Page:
Again, thank you all. It has been an utmost privilege to be in this class with you and share this experience. See you next semester!

Interactive Mapping Workshop

Yesterday I had the opportunity to participate in the Intro to Making Interactive Maps workshop which was expertly led by Olivia Ildefonso. The workshop was targeted to those who are interested in creating interactive maps but have little to no experience with marrying multiple datasets, creating intricate layers and executing a map that informs its viewers by telling a story. As someone who has scarcely any mapping experience aside from the two maps that I’ve created for assignments at the Graduate Center, I was a bit worried that I’d easily get lost or confused during the session. But I found that the workshop really catered to every participant regardless of amount of prior experience with mapping tools or lack thereof.

The workshop consisted of two parts: a presentation that included some crucial information on the basic fundamentals of interactive mapmaking as well as an overview of the map we were creating, and then hands-on experience making said map. One point I found really helpful in the presentation was how to determine what kind of mapping tools use. Olivia explained that the tools you use depend on whether the map you’re creating is going to be static or interactive. Additionally, your intended budget is another important factor, and combining data on multiple mapping tool such as ArcGIS and QGIS is common as they’re more accessible than some pricer tools. After discussing mapping techniques, exploring different tools and defining different kinds of data often found in interactive maps, we were able to try our hand at creating an interactive map.

Creating the Map:

The map we created mapped out 1 week of BLM protests in New York City, based around the research question: Do New York City’s BLM protests tend to take place more in majority Black neighborhoods or in majority non-Black neighborhoods? Olivia provided us with data including shapefiles for NYC boroughs, locations of protests and the percentage of race by neighborhood. We transferred this data over to ArcGIS and then were able to play around with color schemes, symbols, and the overall aesthetic of the map. Additionally, some of the data provided included specific details for protest locations and powerful images for each location, which we were shown how to add to our map points. I was truly impressed by how a string of data can be visualized (seemingly) seamlessly into locations, images, and points on a map.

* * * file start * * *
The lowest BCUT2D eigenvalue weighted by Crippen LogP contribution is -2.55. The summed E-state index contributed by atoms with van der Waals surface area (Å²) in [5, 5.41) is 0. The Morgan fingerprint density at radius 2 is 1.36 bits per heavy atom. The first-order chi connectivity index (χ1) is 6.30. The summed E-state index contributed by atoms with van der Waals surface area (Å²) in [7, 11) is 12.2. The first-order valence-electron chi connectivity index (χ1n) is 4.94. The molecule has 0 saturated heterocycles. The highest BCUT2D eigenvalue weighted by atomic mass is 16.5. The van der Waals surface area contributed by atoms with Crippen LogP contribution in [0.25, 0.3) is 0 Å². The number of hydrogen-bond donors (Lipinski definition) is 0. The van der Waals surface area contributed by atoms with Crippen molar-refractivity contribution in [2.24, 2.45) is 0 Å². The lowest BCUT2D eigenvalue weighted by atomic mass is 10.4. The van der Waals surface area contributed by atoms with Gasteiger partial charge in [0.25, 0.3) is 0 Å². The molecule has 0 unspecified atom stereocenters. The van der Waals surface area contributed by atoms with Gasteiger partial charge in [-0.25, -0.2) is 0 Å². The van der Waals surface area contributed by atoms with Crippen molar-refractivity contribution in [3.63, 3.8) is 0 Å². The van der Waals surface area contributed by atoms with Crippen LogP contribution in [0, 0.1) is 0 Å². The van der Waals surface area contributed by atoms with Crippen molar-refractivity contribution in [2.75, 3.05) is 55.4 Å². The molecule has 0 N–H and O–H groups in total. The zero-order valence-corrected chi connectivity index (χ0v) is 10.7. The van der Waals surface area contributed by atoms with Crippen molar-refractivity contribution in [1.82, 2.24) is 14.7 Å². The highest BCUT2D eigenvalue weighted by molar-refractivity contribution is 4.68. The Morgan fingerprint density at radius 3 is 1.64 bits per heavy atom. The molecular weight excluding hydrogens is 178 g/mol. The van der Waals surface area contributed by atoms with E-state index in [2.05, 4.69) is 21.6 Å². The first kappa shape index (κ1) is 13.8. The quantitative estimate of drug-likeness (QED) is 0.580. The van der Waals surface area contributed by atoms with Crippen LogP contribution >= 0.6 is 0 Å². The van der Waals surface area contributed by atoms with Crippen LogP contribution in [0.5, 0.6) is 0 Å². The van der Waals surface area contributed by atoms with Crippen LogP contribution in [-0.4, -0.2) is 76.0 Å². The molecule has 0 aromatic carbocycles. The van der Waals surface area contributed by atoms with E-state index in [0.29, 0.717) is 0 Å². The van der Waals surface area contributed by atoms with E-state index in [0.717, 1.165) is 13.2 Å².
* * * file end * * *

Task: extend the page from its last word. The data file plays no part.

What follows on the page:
To me, mapping is an art, and one that I have been interested in for years. With no experience, however, I admit I was initially daunted by it; I had no idea where or how to get started. This workshop made me feel very comfortable with ArcGIS and excited to create my own mapping projects in the future. Next, I’m excited to learn more about the actual process of finding data and preparing it for the mapping process.

If you’re interested, you can check out the map here 🙂

Map of Langston Hughes' poem Harlem Sweeties.

Map of Langston Hughes’ Harlem Sweeties

Map of the Sugar Hill Neighborhood in Harlem. Buildings are colored according to the year they were built and there are indications of NYC landmarks. Langston Hughes' poem, "Harlem Sweeties" is written on the right and left side of the map.
Map of Harlem Sweeties by Langston Hughes. To see the full-size image, click here

In 2018 I had the fortune of visiting Langston Hughes’ house in Harlem during a children’s program organized by the independent bookstore Revolution Books. In the brownstone’s living room, an actor read his favorite poems by Langston Hughes, including one that wasn’t exactly appropriate for children: Harlem Sweeties, an ode to the sensual beauty of the women of Harlem, whom he depicts as delicious desserts and candy. I really loved the poem, not only for its tongue-in-cheek tone, but because it perfectly described the great diversity of Sugar Hill, the neighborhood where I was living at the time.

While working on my map, I asked myself: what did Sugar Hill look like in Langston Hughes’ time? Therefore, I decided to create a map of the neighborhood that depicted the buildings before 1967, the year that Hughes passed. I used ArcGIS because I felt comfortable with the software and its tools. However, this choice came with its sets of problems, as I will describe later in the post.